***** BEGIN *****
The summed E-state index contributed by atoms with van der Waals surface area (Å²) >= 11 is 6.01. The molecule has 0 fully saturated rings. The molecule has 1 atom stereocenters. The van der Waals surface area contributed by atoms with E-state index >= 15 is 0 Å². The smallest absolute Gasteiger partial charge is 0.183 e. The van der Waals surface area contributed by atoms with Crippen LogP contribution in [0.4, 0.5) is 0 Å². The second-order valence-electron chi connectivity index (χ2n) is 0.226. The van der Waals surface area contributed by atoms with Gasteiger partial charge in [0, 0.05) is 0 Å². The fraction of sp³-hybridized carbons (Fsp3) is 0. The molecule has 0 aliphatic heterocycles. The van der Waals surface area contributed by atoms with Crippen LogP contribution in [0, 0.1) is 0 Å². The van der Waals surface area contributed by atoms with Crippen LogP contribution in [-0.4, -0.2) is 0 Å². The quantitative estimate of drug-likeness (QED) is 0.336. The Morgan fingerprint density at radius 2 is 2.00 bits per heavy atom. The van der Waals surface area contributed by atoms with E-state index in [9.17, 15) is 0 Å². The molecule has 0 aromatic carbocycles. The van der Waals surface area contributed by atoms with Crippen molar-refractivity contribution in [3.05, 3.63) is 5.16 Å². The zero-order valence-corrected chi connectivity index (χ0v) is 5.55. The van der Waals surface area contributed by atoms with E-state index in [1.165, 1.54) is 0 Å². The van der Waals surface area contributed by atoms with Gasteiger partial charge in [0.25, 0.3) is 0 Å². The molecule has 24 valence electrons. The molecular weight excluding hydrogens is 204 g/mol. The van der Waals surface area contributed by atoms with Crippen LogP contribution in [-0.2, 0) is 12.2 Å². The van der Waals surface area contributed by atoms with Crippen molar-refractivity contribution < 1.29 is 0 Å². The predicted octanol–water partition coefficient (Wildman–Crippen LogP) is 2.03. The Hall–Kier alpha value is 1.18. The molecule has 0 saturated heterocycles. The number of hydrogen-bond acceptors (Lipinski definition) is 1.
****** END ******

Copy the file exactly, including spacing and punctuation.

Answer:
The summed E-state index contributed by atoms with van der Waals surface area (Å²) >= 11 is 6.01. The molecule has 0 fully saturated rings. The molecule has 1 atom stereocenters. The van der Waals surface area contributed by atoms with E-state index >= 15 is 0 Å². The smallest absolute Gasteiger partial charge is 0.183 e. The van der Waals surface area contributed by atoms with Crippen LogP contribution in [0.4, 0.5) is 0 Å². The second-order valence-electron chi connectivity index (χ2n) is 0.226. The van der Waals surface area contributed by atoms with Gasteiger partial charge in [0, 0.05) is 0 Å². The fraction of sp³-hybridized carbons (Fsp3) is 0. The molecule has 0 aliphatic heterocycles. The van der Waals surface area contributed by atoms with Crippen LogP contribution in [0, 0.1) is 0 Å². The van der Waals surface area contributed by atoms with Crippen LogP contribution in [-0.4, -0.2) is 0 Å². The quantitative estimate of drug-likeness (QED) is 0.336. The Morgan fingerprint density at radius 2 is 2.00 bits per heavy atom. The van der Waals surface area contributed by atoms with E-state index in [9.17, 15) is 0 Å². The molecule has 0 aromatic carbocycles. The van der Waals surface area contributed by atoms with Crippen molar-refractivity contribution in [3.05, 3.63) is 5.16 Å². The zero-order valence-corrected chi connectivity index (χ0v) is 5.55. The van der Waals surface area contributed by atoms with E-state index in [1.165, 1.54) is 0 Å². The van der Waals surface area contributed by atoms with Gasteiger partial charge in [0.25, 0.3) is 0 Å². The molecule has 24 valence electrons. The molecular weight excluding hydrogens is 204 g/mol. The van der Waals surface area contributed by atoms with Crippen LogP contribution in [-0.2, 0) is 12.2 Å². The van der Waals surface area contributed by atoms with Crippen molar-refractivity contribution < 1.29 is 0 Å². The predicted octanol–water partition coefficient (Wildman–Crippen LogP) is 2.03. The Hall–Kier alpha value is 1.18. The molecule has 0 saturated heterocycles. The number of hydrogen-bond acceptors (Lipinski definition) is 1.